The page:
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Connolly favourite as site for €420m children's hospital

A KEY report will back Connolly Hospital in west Dublin as the best site for the new national children's hospital.

Health Minister James Reilly's document is to be delivered to Taoiseach Enda Kenny and Tanaiste Eamon Gilmore within days.

Based on the findings of an expert group headed by Frank Dolphin, the report was compiled by Dr Reilly and his officials.

Connolly is located in the Dublin West constituency of Minister for Social Protection Joan Burton and Transport Minister Leo Varadkar.

Its bid plans for the hospital being constructed within four years for less than €420m.

The children's hospital was due to be built at the Mater Hospital in Dublin city centre until An Bord Pleanala rejected the plans earlier this year.

In the aftermath, Mr Dolphin and his team were appointed to carry out a review of dozens of locations to assess their suitability for the project.

While the group did not favour any one site, Connolly, with its 50 acres of free land, ticks many of the boxes.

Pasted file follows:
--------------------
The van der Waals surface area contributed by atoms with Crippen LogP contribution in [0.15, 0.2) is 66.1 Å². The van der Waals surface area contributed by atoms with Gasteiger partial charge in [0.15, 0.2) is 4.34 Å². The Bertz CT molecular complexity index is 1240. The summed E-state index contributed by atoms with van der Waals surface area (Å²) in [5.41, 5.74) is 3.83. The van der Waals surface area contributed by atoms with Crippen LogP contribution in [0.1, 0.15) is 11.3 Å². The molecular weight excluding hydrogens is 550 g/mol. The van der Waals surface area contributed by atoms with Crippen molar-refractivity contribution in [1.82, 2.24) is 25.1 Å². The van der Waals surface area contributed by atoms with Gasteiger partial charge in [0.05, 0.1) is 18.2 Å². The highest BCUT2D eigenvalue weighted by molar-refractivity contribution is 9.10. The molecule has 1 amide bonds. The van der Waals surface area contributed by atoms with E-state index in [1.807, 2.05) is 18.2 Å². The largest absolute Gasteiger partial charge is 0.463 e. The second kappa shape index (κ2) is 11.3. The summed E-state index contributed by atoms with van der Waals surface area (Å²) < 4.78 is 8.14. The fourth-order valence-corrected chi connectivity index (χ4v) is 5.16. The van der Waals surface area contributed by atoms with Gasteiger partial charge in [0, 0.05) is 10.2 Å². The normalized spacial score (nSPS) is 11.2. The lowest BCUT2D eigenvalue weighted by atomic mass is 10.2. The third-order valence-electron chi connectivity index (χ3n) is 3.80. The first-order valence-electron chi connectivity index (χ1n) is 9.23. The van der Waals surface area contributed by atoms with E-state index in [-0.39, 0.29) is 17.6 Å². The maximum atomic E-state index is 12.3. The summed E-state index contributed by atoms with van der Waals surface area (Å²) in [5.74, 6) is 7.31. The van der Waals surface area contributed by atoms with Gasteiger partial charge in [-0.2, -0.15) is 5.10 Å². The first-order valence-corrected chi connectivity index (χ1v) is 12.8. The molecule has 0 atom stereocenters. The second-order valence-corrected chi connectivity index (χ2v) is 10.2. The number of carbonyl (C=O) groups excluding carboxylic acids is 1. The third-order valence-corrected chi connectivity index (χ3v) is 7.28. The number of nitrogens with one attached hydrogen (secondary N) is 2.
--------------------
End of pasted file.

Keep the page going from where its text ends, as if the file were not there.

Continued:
A greenfield site in Belcamp, beside Coolock -- put forward as a location for a new €1.2bn medical hub with the children's hospital at its core -- is thought to have performed well in the review.

The land was recently moved into Dr Reilly's expanded Dublin Fingal constituency.

However, it is understood Connolly remains the hot favourite.

If Mr Kenny and Mr Gilmore back the recommendation, the Cabinet will give its final approval within two weeks.

The original choice of the Mater caused controversy as it is located in former Taoiseach Bertie Ahern's Dublin Central constituency.

Allegations of political interference were levelled but strongly denied.

The expert group, chaired by Mr Dolphin and made up of doctors, architects and planners, assessed more than 40 bids.

The report will be published to support the site decision.

Dr Reilly said at the weekend he would bring forward the long-awaited conclusion in the next 10 days.

But controversy is sure to follow, whatever decision is made.

Already, paediatric consultants have warned against locating the children's hospital away from adult and maternity facilities, a criticism of the Connolly bid.

Meanwhile, Dr Sam Coulter-Smith, the master of the Rotunda, has voiced concern that the decision is becoming a political rather than a clinical one.

When asked if the project would be completed by the original 2016 timeframe, Dr Reilly replied that "hope springs eternal".